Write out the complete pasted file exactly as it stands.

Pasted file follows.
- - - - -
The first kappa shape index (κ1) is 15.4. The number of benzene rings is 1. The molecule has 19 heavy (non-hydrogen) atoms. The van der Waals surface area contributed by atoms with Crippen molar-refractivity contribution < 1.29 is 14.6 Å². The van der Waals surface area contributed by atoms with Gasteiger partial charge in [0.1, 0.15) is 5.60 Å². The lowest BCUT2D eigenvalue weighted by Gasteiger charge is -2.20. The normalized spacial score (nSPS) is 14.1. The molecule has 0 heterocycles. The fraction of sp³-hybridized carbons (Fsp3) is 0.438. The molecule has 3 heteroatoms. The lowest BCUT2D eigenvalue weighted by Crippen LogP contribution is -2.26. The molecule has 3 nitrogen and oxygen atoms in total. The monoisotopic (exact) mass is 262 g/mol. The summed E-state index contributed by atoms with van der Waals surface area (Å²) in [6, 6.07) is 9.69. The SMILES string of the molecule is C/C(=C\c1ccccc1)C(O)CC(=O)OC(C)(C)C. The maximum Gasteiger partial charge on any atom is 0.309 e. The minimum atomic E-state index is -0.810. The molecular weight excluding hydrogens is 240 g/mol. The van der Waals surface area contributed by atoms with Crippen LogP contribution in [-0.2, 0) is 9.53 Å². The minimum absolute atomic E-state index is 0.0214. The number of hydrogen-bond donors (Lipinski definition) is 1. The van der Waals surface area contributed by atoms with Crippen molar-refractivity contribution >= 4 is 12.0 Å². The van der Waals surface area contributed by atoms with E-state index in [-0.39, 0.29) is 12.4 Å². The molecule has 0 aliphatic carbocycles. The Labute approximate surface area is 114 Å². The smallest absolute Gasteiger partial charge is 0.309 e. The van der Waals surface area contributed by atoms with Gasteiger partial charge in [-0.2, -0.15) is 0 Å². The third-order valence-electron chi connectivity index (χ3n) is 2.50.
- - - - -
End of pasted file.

The first kappa shape index (κ1) is 15.4. The number of benzene rings is 1. The molecule has 19 heavy (non-hydrogen) atoms. The van der Waals surface area contributed by atoms with Crippen molar-refractivity contribution < 1.29 is 14.6 Å². The van der Waals surface area contributed by atoms with Gasteiger partial charge in [0.1, 0.15) is 5.60 Å². The lowest BCUT2D eigenvalue weighted by Gasteiger charge is -2.20. The normalized spacial score (nSPS) is 14.1. The molecule has 0 heterocycles. The fraction of sp³-hybridized carbons (Fsp3) is 0.438. The molecule has 3 heteroatoms. The lowest BCUT2D eigenvalue weighted by Crippen LogP contribution is -2.26. The molecule has 3 nitrogen and oxygen atoms in total. The monoisotopic (exact) mass is 262 g/mol. The summed E-state index contributed by atoms with van der Waals surface area (Å²) in [6, 6.07) is 9.69. The SMILES string of the molecule is C/C(=C\c1ccccc1)C(O)CC(=O)OC(C)(C)C. The maximum Gasteiger partial charge on any atom is 0.309 e. The minimum atomic E-state index is -0.810. The molecular weight excluding hydrogens is 240 g/mol. The van der Waals surface area contributed by atoms with Crippen LogP contribution in [-0.2, 0) is 9.53 Å². The minimum absolute atomic E-state index is 0.0214. The number of hydrogen-bond donors (Lipinski definition) is 1. The van der Waals surface area contributed by atoms with Crippen molar-refractivity contribution >= 4 is 12.0 Å². The van der Waals surface area contributed by atoms with E-state index in [-0.39, 0.29) is 12.4 Å². The molecule has 0 aliphatic carbocycles. The Labute approximate surface area is 114 Å². The smallest absolute Gasteiger partial charge is 0.309 e. The van der Waals surface area contributed by atoms with Gasteiger partial charge in [-0.2, -0.15) is 0 Å². The third-order valence-electron chi connectivity index (χ3n) is 2.50.